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Mark Bowes Interview for my photographic story

Why should I have a photographer when my mate has a good digital camera.

Well when your dealing with the lifelong lasting memory of your biggest day, why would you trust an amateur whose work you cant judge until afterwards when its all too late and its forever! A photographer has professional equipment and has backup kit, so no matter what happens you have lovely photos to show your grandchildren. There is no substitute for experience and the right equipment to be absolutely sure you get your memories captured forever. Leave your friends to enjoy the day with you and trust someone with experience to document the day.

Well what kit and why?

The camera needs to be at least 10 mega pixels if you want enlargements of any size. A good flashgun with rapid recharge, a zoom lens from about 20-200mm and back up of all. The other things are lighting diffusers if the sun shines too bright, umbrellas if it rains, ladders to change the angle. If your mate has got all that then all he is missing is experience of dealing and directing people and anticipating the moment to catch it.

So its all about kit then is it?

No its an eye for the shot that sets photographers apart and the technical knowledge to capture it with the right balance of light and speed. Experience helps you to anticipate the moments and catch it. You need to share the photographer’s eye for an image. I try not to pose people just move them into a nice setting and let them be themselves. You can tell the posed but if you can get them to laugh you get the real smile you cant fake a grin. So its not all about kit but you have to have equipment good enough for the job and unless you are a professional you are unlikely to have spent £10,000 on camera kit just for fun.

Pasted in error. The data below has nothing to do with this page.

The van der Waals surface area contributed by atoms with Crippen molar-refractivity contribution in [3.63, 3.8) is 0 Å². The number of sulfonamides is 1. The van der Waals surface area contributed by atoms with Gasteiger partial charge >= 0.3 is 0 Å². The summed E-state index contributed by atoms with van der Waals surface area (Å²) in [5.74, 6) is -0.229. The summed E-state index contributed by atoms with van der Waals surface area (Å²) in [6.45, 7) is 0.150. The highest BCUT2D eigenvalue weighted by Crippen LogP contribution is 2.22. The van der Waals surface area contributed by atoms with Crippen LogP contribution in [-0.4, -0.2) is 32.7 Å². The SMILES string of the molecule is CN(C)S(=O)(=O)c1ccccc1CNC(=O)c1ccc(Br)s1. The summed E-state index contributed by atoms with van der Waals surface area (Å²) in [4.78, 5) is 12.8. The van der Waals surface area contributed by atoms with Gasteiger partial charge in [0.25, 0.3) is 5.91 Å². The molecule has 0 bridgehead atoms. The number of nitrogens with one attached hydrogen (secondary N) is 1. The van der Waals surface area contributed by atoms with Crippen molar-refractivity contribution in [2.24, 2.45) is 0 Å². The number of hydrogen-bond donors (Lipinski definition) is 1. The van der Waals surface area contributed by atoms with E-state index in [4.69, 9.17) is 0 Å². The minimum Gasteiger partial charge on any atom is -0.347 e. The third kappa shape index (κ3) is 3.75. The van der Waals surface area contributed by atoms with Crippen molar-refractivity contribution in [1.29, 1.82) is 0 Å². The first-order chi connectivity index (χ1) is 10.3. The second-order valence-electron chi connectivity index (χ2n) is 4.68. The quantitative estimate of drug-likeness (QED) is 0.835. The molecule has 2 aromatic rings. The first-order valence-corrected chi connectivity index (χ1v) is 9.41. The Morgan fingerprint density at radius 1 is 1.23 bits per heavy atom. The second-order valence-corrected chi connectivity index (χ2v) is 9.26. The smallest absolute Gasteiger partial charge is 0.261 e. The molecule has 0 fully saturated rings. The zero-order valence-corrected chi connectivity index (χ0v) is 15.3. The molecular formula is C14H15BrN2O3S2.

How did you start?

I started in 1979 at Plymouth College of Art & Design as an apprentice Photo-lithographer I served a four year apprenticeship. The training included photography and my work involved industrial camera work reproducing photographic half tones for books. I gained a distinction in City & Guilds and won photo competitions at college using very basic equipment.

So you didn’t always have good kit?

My first camera was a Russian Zenit from my mums club book. It had a light meter on top of the lens so you had to put it up to the subject get a reading turn a dial and make the exposure calculation set the aperture and focus before you took each photo. So I wasn’t able to do much action stuff at first. But like all repetitive calculations you get a feel for it in the end. I can see and sense the balance between light the speed of the shutter, the aperture and the speed of the film to make the exposure I want.

So was that the most important lesson ?